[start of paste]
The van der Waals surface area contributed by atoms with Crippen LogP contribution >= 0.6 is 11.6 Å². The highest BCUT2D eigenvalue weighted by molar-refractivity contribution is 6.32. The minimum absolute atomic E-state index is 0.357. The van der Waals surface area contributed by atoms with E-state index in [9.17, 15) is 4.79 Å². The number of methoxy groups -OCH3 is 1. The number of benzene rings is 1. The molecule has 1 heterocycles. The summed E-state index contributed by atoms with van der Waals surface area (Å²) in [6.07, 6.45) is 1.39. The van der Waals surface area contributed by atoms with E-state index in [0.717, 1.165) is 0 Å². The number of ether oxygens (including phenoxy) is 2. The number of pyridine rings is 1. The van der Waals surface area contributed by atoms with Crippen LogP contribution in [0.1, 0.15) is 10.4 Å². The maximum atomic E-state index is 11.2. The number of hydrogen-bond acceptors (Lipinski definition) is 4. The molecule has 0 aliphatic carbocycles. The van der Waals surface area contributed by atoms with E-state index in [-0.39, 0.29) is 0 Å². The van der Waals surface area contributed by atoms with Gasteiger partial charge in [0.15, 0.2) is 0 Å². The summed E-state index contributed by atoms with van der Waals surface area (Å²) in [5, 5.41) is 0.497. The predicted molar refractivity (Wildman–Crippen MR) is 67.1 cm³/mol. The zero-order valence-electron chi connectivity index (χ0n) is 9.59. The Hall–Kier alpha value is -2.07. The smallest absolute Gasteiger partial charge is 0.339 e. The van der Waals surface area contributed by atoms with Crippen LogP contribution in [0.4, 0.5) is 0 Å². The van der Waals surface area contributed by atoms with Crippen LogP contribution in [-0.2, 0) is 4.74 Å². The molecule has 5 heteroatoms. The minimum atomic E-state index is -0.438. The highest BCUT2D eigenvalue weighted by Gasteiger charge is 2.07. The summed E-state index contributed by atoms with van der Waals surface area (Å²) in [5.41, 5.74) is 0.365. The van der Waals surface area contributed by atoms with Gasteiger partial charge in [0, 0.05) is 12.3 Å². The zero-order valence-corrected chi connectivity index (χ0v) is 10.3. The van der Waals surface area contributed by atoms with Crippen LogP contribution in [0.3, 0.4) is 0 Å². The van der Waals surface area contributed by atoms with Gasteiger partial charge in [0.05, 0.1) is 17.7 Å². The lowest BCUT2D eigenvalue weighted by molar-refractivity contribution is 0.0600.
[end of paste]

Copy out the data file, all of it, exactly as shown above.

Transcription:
The van der Waals surface area contributed by atoms with Crippen LogP contribution >= 0.6 is 11.6 Å². The highest BCUT2D eigenvalue weighted by molar-refractivity contribution is 6.32. The minimum absolute atomic E-state index is 0.357. The van der Waals surface area contributed by atoms with E-state index in [9.17, 15) is 4.79 Å². The number of methoxy groups -OCH3 is 1. The number of benzene rings is 1. The molecule has 1 heterocycles. The summed E-state index contributed by atoms with van der Waals surface area (Å²) in [6.07, 6.45) is 1.39. The van der Waals surface area contributed by atoms with E-state index in [0.717, 1.165) is 0 Å². The number of ether oxygens (including phenoxy) is 2. The number of pyridine rings is 1. The van der Waals surface area contributed by atoms with Crippen LogP contribution in [0.1, 0.15) is 10.4 Å². The maximum atomic E-state index is 11.2. The number of hydrogen-bond acceptors (Lipinski definition) is 4. The molecule has 0 aliphatic carbocycles. The van der Waals surface area contributed by atoms with E-state index in [-0.39, 0.29) is 0 Å². The van der Waals surface area contributed by atoms with Gasteiger partial charge in [0.15, 0.2) is 0 Å². The summed E-state index contributed by atoms with van der Waals surface area (Å²) in [5, 5.41) is 0.497. The predicted molar refractivity (Wildman–Crippen MR) is 67.1 cm³/mol. The zero-order valence-electron chi connectivity index (χ0n) is 9.59. The Hall–Kier alpha value is -2.07. The smallest absolute Gasteiger partial charge is 0.339 e. The van der Waals surface area contributed by atoms with Crippen LogP contribution in [0.4, 0.5) is 0 Å². The van der Waals surface area contributed by atoms with Crippen LogP contribution in [-0.2, 0) is 4.74 Å². The molecule has 5 heteroatoms. The minimum atomic E-state index is -0.438. The highest BCUT2D eigenvalue weighted by Gasteiger charge is 2.07. The summed E-state index contributed by atoms with van der Waals surface area (Å²) in [5.41, 5.74) is 0.365. The van der Waals surface area contributed by atoms with Gasteiger partial charge in [0, 0.05) is 12.3 Å². The zero-order valence-corrected chi connectivity index (χ0v) is 10.3. The van der Waals surface area contributed by atoms with Crippen LogP contribution in [0.3, 0.4) is 0 Å². The van der Waals surface area contributed by atoms with Gasteiger partial charge in [0.05, 0.1) is 17.7 Å². The lowest BCUT2D eigenvalue weighted by molar-refractivity contribution is 0.0600.